A craft business can be fun and profitable! But before you invest too much time, it’s wise to research your market. Find out what people want and what’s already available to them, so you can give them something new!
Creating crafts is time-consuming, so if you’re thinking of selling your wares, you want to make sure you’ll make a profit. It’s easy to get an idea of what people want on the internet, but you have to do more than online research. If you plan to sell locally at craft fairs and art markets, you’ll need to research those, too.
Check Out What’s Selling (Online and Off)
You might already have a craft you work on or an idea in mind, but before you set up shop, you need to research what is selling.
If you plan to sell your wares locally, visit shops in your community that cater to crafters and creatives and go to crafts fairs. See what people are selling and ask them how their sales are going.
Also, check out which items shoppers are looking at and picking up. Not only will this give you an idea of what’s selling, but you can also see how busy the store or event is. Setting up at an event with low attendance might not be worth your time and money.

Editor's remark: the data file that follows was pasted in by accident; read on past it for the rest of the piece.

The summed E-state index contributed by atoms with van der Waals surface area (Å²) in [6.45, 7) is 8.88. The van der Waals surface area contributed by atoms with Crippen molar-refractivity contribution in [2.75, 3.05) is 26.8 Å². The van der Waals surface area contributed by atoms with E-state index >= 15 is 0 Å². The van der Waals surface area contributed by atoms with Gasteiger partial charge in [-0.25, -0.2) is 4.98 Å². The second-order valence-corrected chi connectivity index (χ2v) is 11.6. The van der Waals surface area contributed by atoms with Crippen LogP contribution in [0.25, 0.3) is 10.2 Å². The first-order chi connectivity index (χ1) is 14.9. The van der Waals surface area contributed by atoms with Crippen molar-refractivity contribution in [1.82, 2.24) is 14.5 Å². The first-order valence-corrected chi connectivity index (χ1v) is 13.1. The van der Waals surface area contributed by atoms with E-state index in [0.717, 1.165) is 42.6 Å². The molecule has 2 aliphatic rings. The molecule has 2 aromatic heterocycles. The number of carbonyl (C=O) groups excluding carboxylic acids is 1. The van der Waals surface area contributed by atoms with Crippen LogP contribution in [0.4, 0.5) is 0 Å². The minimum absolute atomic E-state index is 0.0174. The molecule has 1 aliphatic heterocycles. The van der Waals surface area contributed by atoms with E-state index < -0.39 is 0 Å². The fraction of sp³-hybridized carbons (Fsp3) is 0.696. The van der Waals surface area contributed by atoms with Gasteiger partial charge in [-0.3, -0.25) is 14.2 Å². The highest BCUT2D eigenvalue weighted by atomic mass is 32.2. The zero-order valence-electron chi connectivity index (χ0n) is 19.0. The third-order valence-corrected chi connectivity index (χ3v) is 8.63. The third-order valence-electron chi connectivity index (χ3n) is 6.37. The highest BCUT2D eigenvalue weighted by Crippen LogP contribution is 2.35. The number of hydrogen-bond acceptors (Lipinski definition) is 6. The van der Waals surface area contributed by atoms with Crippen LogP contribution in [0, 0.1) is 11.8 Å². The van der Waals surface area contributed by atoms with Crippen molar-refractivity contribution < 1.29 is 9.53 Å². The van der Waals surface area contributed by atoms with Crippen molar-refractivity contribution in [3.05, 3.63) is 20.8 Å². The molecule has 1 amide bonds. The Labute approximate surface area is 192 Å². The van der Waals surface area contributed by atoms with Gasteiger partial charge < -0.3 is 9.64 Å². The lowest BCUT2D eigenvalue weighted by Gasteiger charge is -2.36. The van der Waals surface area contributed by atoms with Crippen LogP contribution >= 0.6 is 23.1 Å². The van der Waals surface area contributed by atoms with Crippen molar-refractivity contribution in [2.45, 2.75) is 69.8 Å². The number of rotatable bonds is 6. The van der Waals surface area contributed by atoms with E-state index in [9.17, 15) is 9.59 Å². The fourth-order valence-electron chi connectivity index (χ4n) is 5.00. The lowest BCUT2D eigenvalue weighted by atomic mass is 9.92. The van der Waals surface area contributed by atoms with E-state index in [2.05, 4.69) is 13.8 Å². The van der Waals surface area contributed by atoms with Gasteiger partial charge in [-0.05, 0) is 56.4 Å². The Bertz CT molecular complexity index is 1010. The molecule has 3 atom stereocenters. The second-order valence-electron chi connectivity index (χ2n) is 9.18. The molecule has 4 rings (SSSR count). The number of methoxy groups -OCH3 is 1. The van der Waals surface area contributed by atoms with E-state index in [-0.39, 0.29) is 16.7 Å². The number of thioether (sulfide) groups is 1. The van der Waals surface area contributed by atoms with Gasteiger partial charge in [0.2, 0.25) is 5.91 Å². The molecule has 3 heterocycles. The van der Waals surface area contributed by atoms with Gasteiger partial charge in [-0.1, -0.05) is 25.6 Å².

Etsy is one of the most popular sites for crafters and creatives. Unfortunately, you can’t do a general search on the website for items that have sold. However, you can go to an individual shop page and see which items it’s sold, and what people are saying about them. Pick a few shops that sell things similar to what you make and see how their sales are going.
Investigate Similar Crafts
Another thing to consider during your search is how many people make the same you do. Knitting and crocheting aren’t skills everyone can just pick up, but if you go to a craft event and 50 percent of the tables sell the same items you make, you’ll have a lot of competition, which could mean fewer sales.
A little competition and variety are good, but you don’t want to get lost in a sea of similar items.
Can You Improve What’s Selling?
Whether the market you’re interested in is small or more crowded than you anticipated, this is where improvement comes in.
If you make something similar to others, find a way to improve it, or make it more interesting.
For example, maybe a ton of sellers had basic knitted hats, but did any of them have some that looked like animal ears? If they didn’t, make those! Of course, knitted hats with ears are popular, but perhaps yours could feature animals no one else is making.
When you make something unique or improve upon the same-old, same-old, you distinguish yourself in both the local and online marketplace. And people will notice!
It takes some extra effort to research the craft market you’re interested in, but the payoff is worth it!